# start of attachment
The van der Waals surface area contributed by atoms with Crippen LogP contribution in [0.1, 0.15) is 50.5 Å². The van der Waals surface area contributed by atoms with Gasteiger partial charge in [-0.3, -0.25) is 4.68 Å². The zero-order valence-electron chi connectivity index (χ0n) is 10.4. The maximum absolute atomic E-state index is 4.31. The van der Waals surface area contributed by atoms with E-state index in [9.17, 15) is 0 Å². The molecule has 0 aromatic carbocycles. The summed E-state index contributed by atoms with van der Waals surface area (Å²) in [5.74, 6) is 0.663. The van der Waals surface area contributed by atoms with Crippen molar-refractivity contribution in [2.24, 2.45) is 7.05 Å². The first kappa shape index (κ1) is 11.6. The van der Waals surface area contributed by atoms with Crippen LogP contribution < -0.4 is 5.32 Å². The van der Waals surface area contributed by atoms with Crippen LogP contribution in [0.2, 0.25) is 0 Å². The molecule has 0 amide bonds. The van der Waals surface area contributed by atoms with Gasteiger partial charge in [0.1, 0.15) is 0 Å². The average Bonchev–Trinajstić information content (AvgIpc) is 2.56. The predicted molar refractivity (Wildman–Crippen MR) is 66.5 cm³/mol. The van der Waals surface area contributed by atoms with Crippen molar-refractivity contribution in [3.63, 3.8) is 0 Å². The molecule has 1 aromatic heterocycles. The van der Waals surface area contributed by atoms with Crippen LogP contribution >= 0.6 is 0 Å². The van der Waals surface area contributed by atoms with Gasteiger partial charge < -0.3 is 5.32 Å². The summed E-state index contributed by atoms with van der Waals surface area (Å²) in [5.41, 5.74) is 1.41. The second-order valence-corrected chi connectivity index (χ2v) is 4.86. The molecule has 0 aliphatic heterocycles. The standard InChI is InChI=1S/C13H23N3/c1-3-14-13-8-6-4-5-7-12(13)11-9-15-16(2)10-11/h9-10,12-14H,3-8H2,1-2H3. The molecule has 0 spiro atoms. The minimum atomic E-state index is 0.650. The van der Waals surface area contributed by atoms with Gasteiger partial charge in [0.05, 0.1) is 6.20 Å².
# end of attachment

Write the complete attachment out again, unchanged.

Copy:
The van der Waals surface area contributed by atoms with Crippen LogP contribution in [0.1, 0.15) is 50.5 Å². The van der Waals surface area contributed by atoms with Gasteiger partial charge in [-0.3, -0.25) is 4.68 Å². The zero-order valence-electron chi connectivity index (χ0n) is 10.4. The maximum absolute atomic E-state index is 4.31. The van der Waals surface area contributed by atoms with E-state index in [9.17, 15) is 0 Å². The molecule has 0 aromatic carbocycles. The summed E-state index contributed by atoms with van der Waals surface area (Å²) in [5.74, 6) is 0.663. The van der Waals surface area contributed by atoms with Crippen molar-refractivity contribution in [2.24, 2.45) is 7.05 Å². The first kappa shape index (κ1) is 11.6. The van der Waals surface area contributed by atoms with Crippen LogP contribution < -0.4 is 5.32 Å². The van der Waals surface area contributed by atoms with Crippen LogP contribution in [0.2, 0.25) is 0 Å². The molecule has 0 amide bonds. The van der Waals surface area contributed by atoms with Gasteiger partial charge in [0.1, 0.15) is 0 Å². The average Bonchev–Trinajstić information content (AvgIpc) is 2.56. The predicted molar refractivity (Wildman–Crippen MR) is 66.5 cm³/mol. The van der Waals surface area contributed by atoms with Crippen molar-refractivity contribution in [3.63, 3.8) is 0 Å². The molecule has 1 aromatic heterocycles. The van der Waals surface area contributed by atoms with Crippen LogP contribution >= 0.6 is 0 Å². The van der Waals surface area contributed by atoms with Gasteiger partial charge < -0.3 is 5.32 Å². The summed E-state index contributed by atoms with van der Waals surface area (Å²) in [5.41, 5.74) is 1.41. The second-order valence-corrected chi connectivity index (χ2v) is 4.86. The molecule has 0 aliphatic heterocycles. The standard InChI is InChI=1S/C13H23N3/c1-3-14-13-8-6-4-5-7-12(13)11-9-15-16(2)10-11/h9-10,12-14H,3-8H2,1-2H3. The molecule has 0 spiro atoms. The minimum atomic E-state index is 0.650. The van der Waals surface area contributed by atoms with Gasteiger partial charge in [0.05, 0.1) is 6.20 Å².